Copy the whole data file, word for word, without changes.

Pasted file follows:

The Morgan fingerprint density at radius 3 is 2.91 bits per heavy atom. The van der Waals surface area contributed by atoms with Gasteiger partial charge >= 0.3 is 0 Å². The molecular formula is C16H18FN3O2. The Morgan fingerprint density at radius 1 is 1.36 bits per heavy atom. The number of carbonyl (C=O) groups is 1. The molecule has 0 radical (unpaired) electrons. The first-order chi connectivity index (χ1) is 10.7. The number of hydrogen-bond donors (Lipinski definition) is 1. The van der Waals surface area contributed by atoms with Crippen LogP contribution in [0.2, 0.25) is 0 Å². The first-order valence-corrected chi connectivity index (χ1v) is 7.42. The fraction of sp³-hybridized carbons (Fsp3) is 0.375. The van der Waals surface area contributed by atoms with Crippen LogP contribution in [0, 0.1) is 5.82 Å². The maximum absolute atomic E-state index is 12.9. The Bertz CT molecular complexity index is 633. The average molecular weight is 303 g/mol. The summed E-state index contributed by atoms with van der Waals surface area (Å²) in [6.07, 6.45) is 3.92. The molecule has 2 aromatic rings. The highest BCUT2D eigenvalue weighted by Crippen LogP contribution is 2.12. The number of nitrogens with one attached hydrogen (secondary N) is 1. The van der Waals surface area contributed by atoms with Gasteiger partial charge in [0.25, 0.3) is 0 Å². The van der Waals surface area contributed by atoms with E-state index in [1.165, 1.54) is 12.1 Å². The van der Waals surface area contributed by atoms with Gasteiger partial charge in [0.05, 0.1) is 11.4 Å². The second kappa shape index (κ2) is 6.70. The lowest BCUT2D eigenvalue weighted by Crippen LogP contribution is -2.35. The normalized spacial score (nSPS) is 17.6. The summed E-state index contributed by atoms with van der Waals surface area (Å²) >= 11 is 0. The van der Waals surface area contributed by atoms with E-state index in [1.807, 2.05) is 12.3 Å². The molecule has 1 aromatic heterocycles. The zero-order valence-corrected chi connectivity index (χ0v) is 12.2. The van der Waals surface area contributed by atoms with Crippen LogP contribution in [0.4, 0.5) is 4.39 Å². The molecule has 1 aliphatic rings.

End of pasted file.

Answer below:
The Morgan fingerprint density at radius 3 is 2.91 bits per heavy atom. The van der Waals surface area contributed by atoms with Gasteiger partial charge >= 0.3 is 0 Å². The molecular formula is C16H18FN3O2. The Morgan fingerprint density at radius 1 is 1.36 bits per heavy atom. The number of carbonyl (C=O) groups is 1. The molecule has 0 radical (unpaired) electrons. The first-order chi connectivity index (χ1) is 10.7. The number of hydrogen-bond donors (Lipinski definition) is 1. The van der Waals surface area contributed by atoms with Crippen LogP contribution in [0.2, 0.25) is 0 Å². The first-order valence-corrected chi connectivity index (χ1v) is 7.42. The fraction of sp³-hybridized carbons (Fsp3) is 0.375. The van der Waals surface area contributed by atoms with Crippen LogP contribution in [0, 0.1) is 5.82 Å². The maximum absolute atomic E-state index is 12.9. The Bertz CT molecular complexity index is 633. The average molecular weight is 303 g/mol. The summed E-state index contributed by atoms with van der Waals surface area (Å²) in [6.07, 6.45) is 3.92. The molecule has 2 aromatic rings. The highest BCUT2D eigenvalue weighted by Crippen LogP contribution is 2.12. The number of nitrogens with one attached hydrogen (secondary N) is 1. The van der Waals surface area contributed by atoms with Gasteiger partial charge in [0.25, 0.3) is 0 Å². The van der Waals surface area contributed by atoms with E-state index in [1.165, 1.54) is 12.1 Å². The van der Waals surface area contributed by atoms with Gasteiger partial charge in [0.05, 0.1) is 11.4 Å². The second kappa shape index (κ2) is 6.70. The lowest BCUT2D eigenvalue weighted by Crippen LogP contribution is -2.35. The normalized spacial score (nSPS) is 17.6. The summed E-state index contributed by atoms with van der Waals surface area (Å²) >= 11 is 0. The van der Waals surface area contributed by atoms with E-state index in [1.807, 2.05) is 12.3 Å². The molecule has 1 aromatic heterocycles. The zero-order valence-corrected chi connectivity index (χ0v) is 12.2. The van der Waals surface area contributed by atoms with Crippen LogP contribution in [0.4, 0.5) is 4.39 Å². The molecule has 1 aliphatic rings.